The American Society of News Editors (ASNE), founded in 1922 as the American Society of Newspaper Editors, concerns itself with issues of importance to newspaper editors, their profession, and journalism in general.
ASNE is made up of individual editors
Conceived by Casper Yost, an editor from the Saint Louis Globe-Democrat, during a field trip of sorts in September 1912 with nine other editors, ASNE was intended originally to be a group in which newspaper editors could informally share their experiences with one another and discuss their craft. Ten years later, in response to articles questioning the integrity and slant of the newspapers of the day, the society formed officially.
Individual editors, not their newspapers, compose ASNE’s membership.
Eligible members are defined as “persons of suitable qualifications who are directing editors having immediate charge of journalistic policies and operations of daily newspapers, editorial and opinion pages, news gathering operations of daily newspapers, or wire services and other organizations that gather and publish information for daily newspapers.”
ASNE tracks issues related to First Amendment rights
As one might expect, ASNE is a firm supporter of the First Amendment. Protecting First Amendment rights and enhancing the free flow of information top the list of priorities outlined in the society’s mission statement.
The organization keeps track of issues pertaining to the ongoing battle over freedom of expression, including matters ranging from the Patriot Act II to the question of flag burning. The organization’s website hosts links to stories its members are watching, most of them dealing with First Amendment rights.
ASNE has acted as a critic of legislation limiting information and free speech and gets involved when newspapers or reporters are parties to a dispute.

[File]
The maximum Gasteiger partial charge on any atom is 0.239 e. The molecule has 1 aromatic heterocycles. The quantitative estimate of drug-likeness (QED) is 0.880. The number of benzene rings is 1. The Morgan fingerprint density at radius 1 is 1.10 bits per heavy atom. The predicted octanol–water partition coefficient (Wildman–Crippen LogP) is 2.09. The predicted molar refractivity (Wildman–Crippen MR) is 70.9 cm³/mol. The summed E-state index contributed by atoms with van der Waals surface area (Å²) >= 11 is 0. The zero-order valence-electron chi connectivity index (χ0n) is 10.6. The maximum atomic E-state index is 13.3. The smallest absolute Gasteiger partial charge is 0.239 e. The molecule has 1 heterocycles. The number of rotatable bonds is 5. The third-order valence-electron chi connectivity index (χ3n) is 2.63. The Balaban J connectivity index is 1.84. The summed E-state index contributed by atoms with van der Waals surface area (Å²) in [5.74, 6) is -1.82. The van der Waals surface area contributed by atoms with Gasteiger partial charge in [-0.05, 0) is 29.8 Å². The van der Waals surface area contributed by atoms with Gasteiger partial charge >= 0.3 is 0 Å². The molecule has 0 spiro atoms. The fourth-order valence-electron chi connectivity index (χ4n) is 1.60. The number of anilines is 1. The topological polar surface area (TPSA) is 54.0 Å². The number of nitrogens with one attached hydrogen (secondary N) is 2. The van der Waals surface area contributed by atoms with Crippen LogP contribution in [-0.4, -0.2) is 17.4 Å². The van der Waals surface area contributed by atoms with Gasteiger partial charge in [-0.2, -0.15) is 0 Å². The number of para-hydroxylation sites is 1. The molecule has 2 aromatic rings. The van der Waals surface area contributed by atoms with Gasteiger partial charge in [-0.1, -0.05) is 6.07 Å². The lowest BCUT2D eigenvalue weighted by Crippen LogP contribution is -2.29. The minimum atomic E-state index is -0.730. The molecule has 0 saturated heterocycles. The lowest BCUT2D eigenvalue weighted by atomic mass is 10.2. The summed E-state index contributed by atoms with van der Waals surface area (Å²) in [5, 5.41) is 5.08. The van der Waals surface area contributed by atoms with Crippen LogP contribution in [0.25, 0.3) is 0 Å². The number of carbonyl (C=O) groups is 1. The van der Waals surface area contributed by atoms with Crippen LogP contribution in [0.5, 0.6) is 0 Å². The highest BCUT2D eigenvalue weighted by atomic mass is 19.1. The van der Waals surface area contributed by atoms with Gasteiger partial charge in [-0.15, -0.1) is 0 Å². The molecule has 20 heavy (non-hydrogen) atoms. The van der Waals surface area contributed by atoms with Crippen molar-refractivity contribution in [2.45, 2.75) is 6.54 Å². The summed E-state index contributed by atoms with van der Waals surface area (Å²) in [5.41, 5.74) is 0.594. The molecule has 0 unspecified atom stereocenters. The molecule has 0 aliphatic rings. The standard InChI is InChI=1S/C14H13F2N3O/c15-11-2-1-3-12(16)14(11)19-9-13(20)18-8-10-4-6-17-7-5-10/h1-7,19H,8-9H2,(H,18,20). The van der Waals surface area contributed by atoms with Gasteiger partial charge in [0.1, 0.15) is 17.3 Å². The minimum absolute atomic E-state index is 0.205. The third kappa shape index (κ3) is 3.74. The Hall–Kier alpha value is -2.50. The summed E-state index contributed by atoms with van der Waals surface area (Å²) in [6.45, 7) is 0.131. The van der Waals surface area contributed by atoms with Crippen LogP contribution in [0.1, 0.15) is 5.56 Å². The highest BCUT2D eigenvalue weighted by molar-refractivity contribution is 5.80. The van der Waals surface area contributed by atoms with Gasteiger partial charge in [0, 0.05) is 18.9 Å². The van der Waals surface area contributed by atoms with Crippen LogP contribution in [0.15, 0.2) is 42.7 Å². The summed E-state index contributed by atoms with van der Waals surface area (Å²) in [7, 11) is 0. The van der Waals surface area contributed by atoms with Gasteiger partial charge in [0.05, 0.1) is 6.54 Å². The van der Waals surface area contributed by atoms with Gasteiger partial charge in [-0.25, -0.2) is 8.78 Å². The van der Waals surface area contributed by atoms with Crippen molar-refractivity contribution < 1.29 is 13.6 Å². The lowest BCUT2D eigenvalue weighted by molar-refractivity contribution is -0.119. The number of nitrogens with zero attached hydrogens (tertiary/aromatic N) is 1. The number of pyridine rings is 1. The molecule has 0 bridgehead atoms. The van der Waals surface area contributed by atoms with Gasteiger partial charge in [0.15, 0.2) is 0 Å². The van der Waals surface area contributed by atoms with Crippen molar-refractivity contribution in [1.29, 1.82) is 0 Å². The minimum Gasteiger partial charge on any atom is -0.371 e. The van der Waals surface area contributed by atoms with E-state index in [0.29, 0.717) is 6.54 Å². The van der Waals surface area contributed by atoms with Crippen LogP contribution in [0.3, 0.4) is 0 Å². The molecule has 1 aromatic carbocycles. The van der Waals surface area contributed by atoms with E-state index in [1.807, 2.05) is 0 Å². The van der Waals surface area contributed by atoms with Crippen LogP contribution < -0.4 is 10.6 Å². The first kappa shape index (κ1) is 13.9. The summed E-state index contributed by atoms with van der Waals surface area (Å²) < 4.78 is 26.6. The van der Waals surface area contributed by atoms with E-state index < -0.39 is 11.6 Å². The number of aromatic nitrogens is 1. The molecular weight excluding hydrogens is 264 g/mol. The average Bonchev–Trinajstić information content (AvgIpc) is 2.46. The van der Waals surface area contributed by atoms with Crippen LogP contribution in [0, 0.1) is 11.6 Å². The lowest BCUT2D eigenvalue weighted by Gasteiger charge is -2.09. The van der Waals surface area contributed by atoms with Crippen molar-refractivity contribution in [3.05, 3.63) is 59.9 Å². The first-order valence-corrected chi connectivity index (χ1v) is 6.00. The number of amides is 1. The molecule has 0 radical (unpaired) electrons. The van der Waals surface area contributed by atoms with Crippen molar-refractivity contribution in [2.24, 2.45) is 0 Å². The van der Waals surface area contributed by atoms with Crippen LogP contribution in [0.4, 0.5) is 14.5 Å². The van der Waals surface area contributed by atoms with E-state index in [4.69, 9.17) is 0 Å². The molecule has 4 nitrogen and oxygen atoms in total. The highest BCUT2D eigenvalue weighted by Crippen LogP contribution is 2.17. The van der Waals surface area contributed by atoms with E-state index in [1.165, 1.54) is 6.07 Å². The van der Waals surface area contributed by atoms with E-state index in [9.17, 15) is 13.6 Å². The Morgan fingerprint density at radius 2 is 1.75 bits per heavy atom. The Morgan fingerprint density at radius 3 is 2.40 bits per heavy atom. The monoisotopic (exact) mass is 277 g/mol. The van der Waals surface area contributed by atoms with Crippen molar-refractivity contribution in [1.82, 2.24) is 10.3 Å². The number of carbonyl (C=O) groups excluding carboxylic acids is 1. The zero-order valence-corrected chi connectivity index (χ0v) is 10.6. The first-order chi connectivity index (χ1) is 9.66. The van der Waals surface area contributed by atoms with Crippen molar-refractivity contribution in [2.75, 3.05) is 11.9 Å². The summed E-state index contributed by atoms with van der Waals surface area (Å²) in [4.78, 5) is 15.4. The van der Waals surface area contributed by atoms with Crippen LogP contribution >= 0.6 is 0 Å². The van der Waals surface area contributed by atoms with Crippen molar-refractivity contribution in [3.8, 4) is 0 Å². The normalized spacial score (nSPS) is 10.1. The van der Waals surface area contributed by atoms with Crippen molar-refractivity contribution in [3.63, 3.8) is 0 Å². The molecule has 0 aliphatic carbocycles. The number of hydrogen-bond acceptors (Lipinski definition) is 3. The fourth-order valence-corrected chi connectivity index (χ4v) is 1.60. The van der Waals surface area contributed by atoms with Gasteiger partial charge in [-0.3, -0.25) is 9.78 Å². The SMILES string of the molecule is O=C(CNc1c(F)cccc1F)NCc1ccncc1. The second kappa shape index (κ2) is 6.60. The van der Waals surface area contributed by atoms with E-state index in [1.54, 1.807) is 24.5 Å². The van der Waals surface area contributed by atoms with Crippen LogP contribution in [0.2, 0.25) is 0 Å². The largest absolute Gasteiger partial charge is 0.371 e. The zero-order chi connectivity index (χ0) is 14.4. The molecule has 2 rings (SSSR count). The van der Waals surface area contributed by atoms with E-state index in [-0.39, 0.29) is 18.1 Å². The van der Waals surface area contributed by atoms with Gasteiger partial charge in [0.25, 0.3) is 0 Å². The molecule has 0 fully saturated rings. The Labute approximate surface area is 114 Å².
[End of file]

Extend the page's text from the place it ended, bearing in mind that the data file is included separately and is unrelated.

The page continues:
Through their member newspapers, press releases, and letters to government officials, ASNE uses its influence to keep First Amendment rights alive. Other priorities of the society include encouraging innovation and creativity in newspapers and respecting and promoting diversity and inclusion in the workplace and newspaper content.
The society promotes programs that encourage continued growth and excellence in the newspaper business. It also sponsors the High School Journalism Initiative, a partnership with schools and local papers that encourages scholastic journalism by providing such resources as Internet hosting and information. The society supports programs concerning journalistic ethics and presents awards to outstanding reporters, photojournalists, and editors working at daily newspapers and services.
This article was originally published in 2009. Howard Leib is an intellectual property and entertainment attorney, an educator and a consultant with his own practice in both New York City and Ithaca, NY. He offers a full range of legal services, with specialties in entertainment, corporate, trademark and copyright law, including litigation. Leib also teaches both Entertainment Law and Music Law at Cornell’s College of Law.